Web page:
Arthroscopic surgery may be considered to fix a torn meniscus cartilage that is causing symptoms, such as locking or catching in the joint, that physical therapy has not helped. But for someone with arthritis, an arthroscopic procedure is of no benefit.
And not only is it useless, it often makes the condition worse. Every surgery carries some element of risk, so don’t be fooled by the words “minimally invasive.” Countless arthritis patients have come to me after arthroscopic surgery exacerbated their knee pain. One patient developed severe swelling and fluid in her knee after arthroscopy and needed to go back to the doctor every week to have it taken out with a needle, a very uncomfortable procedure.
Surgery is surgery, and all operations have risks and benefits. If an orthopedic surgeon tells you arthroscopic surgery will relieve arthritis pain or buy you time, find another doctor. In fact, if you’re ever unhappy with a doctor, go elsewhere. And it never hurts to get a second opinion, especially when surgery is being considered.
The only tried and true treatment for advanced bone-on-bone arthritis that's causing severe pain is joint replacement. Sometimes, if the arthritis is limited to just one area of the knee, we can do a partial joint replacement, and this is usually easier on the patient. The recovery is generally faster; plus, we preserve more bone.
It’s important to get the proper diagnosis sooner, rather than later. If people wait too long, the joint continues to deteriorate, and a partial knee replacement may no longer be an option. At that point, a total joint replacement will be necessary to relieve pain and restore mobility.©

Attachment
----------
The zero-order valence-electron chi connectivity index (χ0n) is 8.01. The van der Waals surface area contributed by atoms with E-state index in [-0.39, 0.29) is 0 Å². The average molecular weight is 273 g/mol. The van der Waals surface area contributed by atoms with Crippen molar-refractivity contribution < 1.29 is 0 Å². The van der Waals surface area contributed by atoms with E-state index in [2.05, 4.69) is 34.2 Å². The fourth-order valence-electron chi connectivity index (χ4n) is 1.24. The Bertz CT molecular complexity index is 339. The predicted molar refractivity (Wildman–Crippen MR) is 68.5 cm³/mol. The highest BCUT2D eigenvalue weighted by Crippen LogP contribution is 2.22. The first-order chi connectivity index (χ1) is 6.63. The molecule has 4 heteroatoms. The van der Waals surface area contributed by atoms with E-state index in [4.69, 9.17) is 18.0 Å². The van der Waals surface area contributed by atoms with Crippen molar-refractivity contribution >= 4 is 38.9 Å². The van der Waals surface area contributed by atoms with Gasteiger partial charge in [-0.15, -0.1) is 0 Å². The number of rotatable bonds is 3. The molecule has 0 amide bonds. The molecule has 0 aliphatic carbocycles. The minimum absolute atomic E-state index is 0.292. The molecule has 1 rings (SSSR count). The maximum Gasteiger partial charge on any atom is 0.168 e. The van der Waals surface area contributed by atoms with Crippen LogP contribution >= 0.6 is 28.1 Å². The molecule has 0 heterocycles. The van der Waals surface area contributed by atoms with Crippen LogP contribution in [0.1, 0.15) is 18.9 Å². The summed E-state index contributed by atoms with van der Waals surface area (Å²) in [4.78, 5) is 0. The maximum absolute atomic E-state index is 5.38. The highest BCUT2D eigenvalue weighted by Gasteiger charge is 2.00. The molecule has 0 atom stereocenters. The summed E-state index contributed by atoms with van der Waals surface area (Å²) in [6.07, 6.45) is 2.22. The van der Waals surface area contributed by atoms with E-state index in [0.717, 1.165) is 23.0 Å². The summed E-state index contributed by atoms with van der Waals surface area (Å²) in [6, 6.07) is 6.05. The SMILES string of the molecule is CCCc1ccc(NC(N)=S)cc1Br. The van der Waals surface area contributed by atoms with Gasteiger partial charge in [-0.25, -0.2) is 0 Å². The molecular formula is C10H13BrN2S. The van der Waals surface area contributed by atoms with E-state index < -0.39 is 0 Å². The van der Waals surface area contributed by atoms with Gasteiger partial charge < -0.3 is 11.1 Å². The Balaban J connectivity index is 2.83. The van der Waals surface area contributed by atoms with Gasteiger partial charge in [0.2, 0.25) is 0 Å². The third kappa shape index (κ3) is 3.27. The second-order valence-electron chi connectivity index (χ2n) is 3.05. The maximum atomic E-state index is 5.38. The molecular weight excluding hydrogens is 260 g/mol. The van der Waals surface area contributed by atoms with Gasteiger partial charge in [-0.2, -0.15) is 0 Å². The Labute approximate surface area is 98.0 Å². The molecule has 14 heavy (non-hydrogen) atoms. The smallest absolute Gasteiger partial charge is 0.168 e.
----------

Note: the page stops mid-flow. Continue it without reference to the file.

© 2016 Geoffrey Westrich, MD. All rights reserved.  

Monday, January 30, 2017

Top Myths about Arthritis: Knowing the Facts Can Help You Manage it Better

Arthritis is a painful condition that can make activities of daily living difficult, if not impossible.  Osteoarthritis, the most common form of the disease, affects millions of Americans and is caused by wear and tear on a joint. It often affects the knee or the hip. 

Misconceptions about arthritis are prevalent, but knowing the facts can help people to better manage the disease.

Here are the top myths and facts about arthritis: 

1- MYTH: If you have arthritis, you shouldn’t exercise.
FACT: It may seem counterintuitive, but the appropriate exercise can help many people feel better. Certain exercises, such as swimming or the stationary bicycle, can help relieve stiffness and alleviate pain. Physical therapy or an exercise program to strengthen muscles around the joint can also be very helpful. 

2 - MYTH: Arthritis is a disease of the elderly.
FACT: About two-thirds of patients are under 65. In fact, increasing numbers of people in their 40’s and 50’s are feeling the aches and pains of the degenerative bone disease.

3 - MYTH: Cold, wet climates make arthritis worse.
FACT: There is no scientific evidence supporting the theory that a particular climate is better for people with arthritis. If a warm climate helped or prevented arthritis, then people who lived in mild-climate states such as Arizona or Southern California would not have arthritis. Adults all over the country experience arthritis pain.  However, inclement weather is associated with barometric pressure changes, and this may affect people with arthritis. It does not make the condition worse per se, but it may cause a change in someone’s level of pain.

4 - MYTH: There’s nothing I can do, so I’ll just have to live with the pain
FACT: People can take measures to alleviate arthritis pain. One strategy is to lose weight if one is carrying around excess pounds. Depending on the weight loss, it can take quite a bit of pressure off an arthritic knee or hip. Another recommendation is to avoid any activity, such as going up and down stairs, which may aggravate an arthritic knee or hip. Over-the-counter or prescription pain medication can help. No one needs to live with constant pain.  Joint replacement surgery is a tried and true way to eliminate arthritis pain once and for all.